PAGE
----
HBO's "F*ck Anyone Who’s Not a Sea Blob" special that creator Sam Levinson wrote with star Hunter Schafer hints at an exciting future for Euphoria, says Alison Herman. "'Jules' excites because it’s not just one voice, letting a breath of fresh air into quarantine-tight quarters. The hour offers some material hints as to what’s to come in Season 2: Rue and Jules back in the same place, and per a teasing final scene, possibly reconciled. But it also implies that Euphoria may be able to broaden itself beyond Rue, and by implication, Levinson’s sole authorship. Collectively, 'Rue' and 'Jules' serve their core purpose, keeping Euphoria in the zeitgeist in the long wait between seasons. But they also add new tones and perspectives to the show’s repertoire, a promising sign as we await a proper follow-up. Maybe someday, Jules can get a voice-over of her own."
Hunter Schafer’s performance (and writing) clearly elevates the special, holding our attention with everything from a subtle lip quiver to a heart-wrenching sob: "In particular, she shines in the quieter, joyful moments which recount Rue and Jules’ relationship, like a scene in which Rue gently injects Jules’ hormones for her before the two girls collapse into bed together," says Madeline Ducharme. "Despite being dolled up in glittery eye makeup and a funky score, the first season of Euphoria’s perspective on adolescent drug use, sex, and interpersonal relationships was dark. 'Jules' is even bleaker, with little flair or sparkly eyeliner to distract you from our heroine’s despair. These two episodes were only supposed to operate as a small bridge from Season 1 to 2, but they seem to have also shifted something fundamental about the show itself. Even if the vaccine miraculously allows Euphoria to return to its raucous roots—the current plan is to resume shooting in March—it’s difficult to imagine the show jumping right back into a frenetic, kaleidoscopic world after these two devastating character studies."
"F*ck Anyone Who’s Not A Sea Blob" is one of Euphoria's strongest-written episodes: "Sam Levinson usually is the sole writing credit for episodes, but this time he shares a co-writing credit with Schafer, making her the standout star of this episode on multiple levels," says Kayla Kumari Upadhyaya. "The script is a quiet but potent stream of consciousness that captivates. We see Jules move between so many different emotions, desires, and perceptions of herself. It’s the good kind of mess—mess that feels deeply human. Euphoria lets Jules brim with contradictions. Her monologues have specificity but also manage to touch on so many things at once. The writing does a lot with a little, and that’s not Euphoria’s usual speed."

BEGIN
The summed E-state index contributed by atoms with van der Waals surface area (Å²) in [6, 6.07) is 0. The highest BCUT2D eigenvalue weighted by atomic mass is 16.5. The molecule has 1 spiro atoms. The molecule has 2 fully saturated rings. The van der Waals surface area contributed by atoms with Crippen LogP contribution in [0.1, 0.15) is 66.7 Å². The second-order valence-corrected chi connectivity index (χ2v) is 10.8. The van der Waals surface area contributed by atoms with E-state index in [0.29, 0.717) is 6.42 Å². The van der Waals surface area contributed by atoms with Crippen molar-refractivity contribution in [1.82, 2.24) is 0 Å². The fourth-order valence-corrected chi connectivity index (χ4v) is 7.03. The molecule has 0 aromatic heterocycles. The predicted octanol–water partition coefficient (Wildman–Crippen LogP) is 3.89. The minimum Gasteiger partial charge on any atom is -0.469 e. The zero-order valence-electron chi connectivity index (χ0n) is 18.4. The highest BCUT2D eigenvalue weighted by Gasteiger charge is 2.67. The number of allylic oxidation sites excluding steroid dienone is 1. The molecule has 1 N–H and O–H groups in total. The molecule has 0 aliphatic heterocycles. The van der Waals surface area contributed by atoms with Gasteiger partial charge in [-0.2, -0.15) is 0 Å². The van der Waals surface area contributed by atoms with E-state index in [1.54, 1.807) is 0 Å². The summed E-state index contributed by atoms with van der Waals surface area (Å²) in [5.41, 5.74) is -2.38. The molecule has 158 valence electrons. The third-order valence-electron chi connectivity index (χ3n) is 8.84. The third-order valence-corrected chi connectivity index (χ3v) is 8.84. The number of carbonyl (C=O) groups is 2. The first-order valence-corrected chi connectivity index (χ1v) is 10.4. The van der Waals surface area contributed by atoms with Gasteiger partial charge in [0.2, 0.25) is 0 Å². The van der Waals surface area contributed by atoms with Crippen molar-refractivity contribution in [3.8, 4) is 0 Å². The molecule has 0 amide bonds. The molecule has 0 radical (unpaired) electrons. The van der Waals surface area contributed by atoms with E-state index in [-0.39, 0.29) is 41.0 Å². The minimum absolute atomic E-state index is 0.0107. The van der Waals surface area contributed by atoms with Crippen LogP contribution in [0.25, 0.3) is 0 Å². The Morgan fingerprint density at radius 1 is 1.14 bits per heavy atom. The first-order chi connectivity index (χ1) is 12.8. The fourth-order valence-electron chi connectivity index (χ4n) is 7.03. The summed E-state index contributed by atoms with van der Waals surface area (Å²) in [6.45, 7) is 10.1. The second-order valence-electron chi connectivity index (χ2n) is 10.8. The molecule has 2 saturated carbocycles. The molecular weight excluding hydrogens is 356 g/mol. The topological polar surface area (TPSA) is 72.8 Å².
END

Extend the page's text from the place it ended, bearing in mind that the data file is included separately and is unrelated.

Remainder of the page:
"Jules" is disappointing compared to the first special: "The new one shifts focus to Jules (Schafer) in a therapy session reflecting on the events of the recent past," says Daniel D'Addario. "This difference is part of why the first Euphoria special was a qualified success and the new one, entitled 'F*ck Anyone Who’s Not a Sea Blob,' unfortunately is not. This episode spends a great deal of time re-tilling familiar ground, running through old story with a degree of style and flair that feels applied to hide that there’s not much new here. A sequence early in the episode is telling. We see a close-up of Schafer’s eye as Jules looks through old images of her relationship with Rue; they’re reflected in her iris, toggling rapidly by, as Lorde’s wrenching, emotionally-broad anthem 'Liability' plays almost in full."
The special allows Schafer to breathe fresh life into Jules: "Jules Vaughn, as played by actress Hunter Schafer on the HBO hit series Euphoria, is a fascinating character and superbly acted for a debut role," says Princess Weekes. "Yet, we didn’t really have a fully fleshed out image of her, in my opinion, until the bottle episode that aired this weekend, titled 'F*ck Anyone Who’s Not a Sea Blob.' 'F*ck Anyone Who’s Not a Sea Blob' was cowritten by Schafer. While it, in some way, retcons and adds information we didn’t see in the first season, it highlights how Jules was turned into a figure of longing for many, often to the detriment of her own health and identity."